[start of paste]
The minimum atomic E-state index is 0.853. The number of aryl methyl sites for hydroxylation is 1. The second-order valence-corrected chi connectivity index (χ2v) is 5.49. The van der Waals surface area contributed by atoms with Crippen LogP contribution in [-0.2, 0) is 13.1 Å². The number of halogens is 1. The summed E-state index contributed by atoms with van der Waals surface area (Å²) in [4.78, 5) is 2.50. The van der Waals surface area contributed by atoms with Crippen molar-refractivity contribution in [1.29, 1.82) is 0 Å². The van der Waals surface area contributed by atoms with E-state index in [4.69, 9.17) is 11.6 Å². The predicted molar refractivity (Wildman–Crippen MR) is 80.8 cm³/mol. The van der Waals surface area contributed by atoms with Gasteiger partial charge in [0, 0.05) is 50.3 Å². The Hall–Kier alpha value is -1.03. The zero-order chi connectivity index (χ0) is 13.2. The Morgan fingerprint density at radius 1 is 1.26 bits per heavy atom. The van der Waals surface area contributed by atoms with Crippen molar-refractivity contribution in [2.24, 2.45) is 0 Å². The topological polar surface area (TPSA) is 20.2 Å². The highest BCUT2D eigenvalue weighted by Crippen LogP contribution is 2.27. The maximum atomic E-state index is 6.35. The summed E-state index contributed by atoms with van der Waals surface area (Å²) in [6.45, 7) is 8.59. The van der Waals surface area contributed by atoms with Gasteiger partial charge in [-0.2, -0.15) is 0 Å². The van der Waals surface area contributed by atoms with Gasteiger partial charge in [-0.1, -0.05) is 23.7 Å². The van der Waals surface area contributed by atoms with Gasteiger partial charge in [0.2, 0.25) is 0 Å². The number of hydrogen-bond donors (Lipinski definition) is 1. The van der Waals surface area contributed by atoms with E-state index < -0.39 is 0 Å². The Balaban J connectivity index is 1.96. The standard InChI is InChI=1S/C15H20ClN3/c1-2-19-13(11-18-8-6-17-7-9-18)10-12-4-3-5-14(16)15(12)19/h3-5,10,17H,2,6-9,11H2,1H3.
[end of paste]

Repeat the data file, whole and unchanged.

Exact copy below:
The minimum atomic E-state index is 0.853. The number of aryl methyl sites for hydroxylation is 1. The second-order valence-corrected chi connectivity index (χ2v) is 5.49. The van der Waals surface area contributed by atoms with Crippen LogP contribution in [-0.2, 0) is 13.1 Å². The number of halogens is 1. The summed E-state index contributed by atoms with van der Waals surface area (Å²) in [4.78, 5) is 2.50. The van der Waals surface area contributed by atoms with Crippen molar-refractivity contribution in [1.29, 1.82) is 0 Å². The van der Waals surface area contributed by atoms with E-state index in [4.69, 9.17) is 11.6 Å². The predicted molar refractivity (Wildman–Crippen MR) is 80.8 cm³/mol. The van der Waals surface area contributed by atoms with Gasteiger partial charge in [0, 0.05) is 50.3 Å². The Hall–Kier alpha value is -1.03. The zero-order chi connectivity index (χ0) is 13.2. The Morgan fingerprint density at radius 1 is 1.26 bits per heavy atom. The van der Waals surface area contributed by atoms with Crippen molar-refractivity contribution in [2.24, 2.45) is 0 Å². The topological polar surface area (TPSA) is 20.2 Å². The highest BCUT2D eigenvalue weighted by Crippen LogP contribution is 2.27. The maximum atomic E-state index is 6.35. The summed E-state index contributed by atoms with van der Waals surface area (Å²) in [6.45, 7) is 8.59. The van der Waals surface area contributed by atoms with Gasteiger partial charge in [-0.2, -0.15) is 0 Å². The van der Waals surface area contributed by atoms with Gasteiger partial charge in [-0.1, -0.05) is 23.7 Å². The van der Waals surface area contributed by atoms with Gasteiger partial charge in [0.2, 0.25) is 0 Å². The number of hydrogen-bond donors (Lipinski definition) is 1. The van der Waals surface area contributed by atoms with E-state index < -0.39 is 0 Å². The Balaban J connectivity index is 1.96. The standard InChI is InChI=1S/C15H20ClN3/c1-2-19-13(11-18-8-6-17-7-9-18)10-12-4-3-5-14(16)15(12)19/h3-5,10,17H,2,6-9,11H2,1H3.